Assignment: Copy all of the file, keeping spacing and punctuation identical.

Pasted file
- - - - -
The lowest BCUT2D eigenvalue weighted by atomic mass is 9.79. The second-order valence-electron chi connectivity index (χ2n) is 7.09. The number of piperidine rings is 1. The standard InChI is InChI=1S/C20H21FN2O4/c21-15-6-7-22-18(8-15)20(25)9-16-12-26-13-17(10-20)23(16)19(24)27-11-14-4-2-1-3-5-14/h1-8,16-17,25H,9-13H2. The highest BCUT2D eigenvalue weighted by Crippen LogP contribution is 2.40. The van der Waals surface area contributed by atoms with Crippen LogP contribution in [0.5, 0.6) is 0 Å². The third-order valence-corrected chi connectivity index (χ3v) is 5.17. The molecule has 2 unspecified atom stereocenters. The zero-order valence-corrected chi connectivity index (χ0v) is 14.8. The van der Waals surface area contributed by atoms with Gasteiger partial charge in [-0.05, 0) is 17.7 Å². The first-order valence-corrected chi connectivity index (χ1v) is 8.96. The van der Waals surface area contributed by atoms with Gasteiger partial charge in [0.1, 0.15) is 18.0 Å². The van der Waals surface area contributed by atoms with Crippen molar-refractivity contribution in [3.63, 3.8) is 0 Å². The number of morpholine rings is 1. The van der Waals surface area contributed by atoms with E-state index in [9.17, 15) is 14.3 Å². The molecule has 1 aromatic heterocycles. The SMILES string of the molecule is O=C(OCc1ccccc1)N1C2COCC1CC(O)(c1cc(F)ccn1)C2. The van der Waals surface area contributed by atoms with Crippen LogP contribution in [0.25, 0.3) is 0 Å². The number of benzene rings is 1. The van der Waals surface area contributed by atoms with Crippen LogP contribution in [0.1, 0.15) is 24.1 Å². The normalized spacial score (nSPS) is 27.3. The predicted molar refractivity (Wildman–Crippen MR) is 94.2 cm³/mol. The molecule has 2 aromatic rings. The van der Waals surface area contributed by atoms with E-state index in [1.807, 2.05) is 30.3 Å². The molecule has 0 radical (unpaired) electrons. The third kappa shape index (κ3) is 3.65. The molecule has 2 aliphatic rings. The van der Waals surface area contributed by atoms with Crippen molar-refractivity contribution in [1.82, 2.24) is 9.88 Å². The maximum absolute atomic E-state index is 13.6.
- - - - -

The lowest BCUT2D eigenvalue weighted by atomic mass is 9.79. The second-order valence-electron chi connectivity index (χ2n) is 7.09. The number of piperidine rings is 1. The standard InChI is InChI=1S/C20H21FN2O4/c21-15-6-7-22-18(8-15)20(25)9-16-12-26-13-17(10-20)23(16)19(24)27-11-14-4-2-1-3-5-14/h1-8,16-17,25H,9-13H2. The highest BCUT2D eigenvalue weighted by Crippen LogP contribution is 2.40. The van der Waals surface area contributed by atoms with Crippen LogP contribution in [0.5, 0.6) is 0 Å². The third-order valence-corrected chi connectivity index (χ3v) is 5.17. The molecule has 2 unspecified atom stereocenters. The zero-order valence-corrected chi connectivity index (χ0v) is 14.8. The van der Waals surface area contributed by atoms with Gasteiger partial charge in [-0.05, 0) is 17.7 Å². The first-order valence-corrected chi connectivity index (χ1v) is 8.96. The van der Waals surface area contributed by atoms with Gasteiger partial charge in [0.1, 0.15) is 18.0 Å². The van der Waals surface area contributed by atoms with Crippen molar-refractivity contribution in [3.63, 3.8) is 0 Å². The number of morpholine rings is 1. The van der Waals surface area contributed by atoms with E-state index in [9.17, 15) is 14.3 Å². The molecule has 1 aromatic heterocycles. The SMILES string of the molecule is O=C(OCc1ccccc1)N1C2COCC1CC(O)(c1cc(F)ccn1)C2. The van der Waals surface area contributed by atoms with Crippen LogP contribution in [0.25, 0.3) is 0 Å². The number of benzene rings is 1. The van der Waals surface area contributed by atoms with Crippen LogP contribution in [0.1, 0.15) is 24.1 Å². The normalized spacial score (nSPS) is 27.3. The predicted molar refractivity (Wildman–Crippen MR) is 94.2 cm³/mol. The molecule has 2 aromatic rings. The van der Waals surface area contributed by atoms with E-state index in [1.807, 2.05) is 30.3 Å². The molecule has 0 radical (unpaired) electrons. The third kappa shape index (κ3) is 3.65. The molecule has 2 aliphatic rings. The van der Waals surface area contributed by atoms with Crippen molar-refractivity contribution in [1.82, 2.24) is 9.88 Å². The maximum absolute atomic E-state index is 13.6.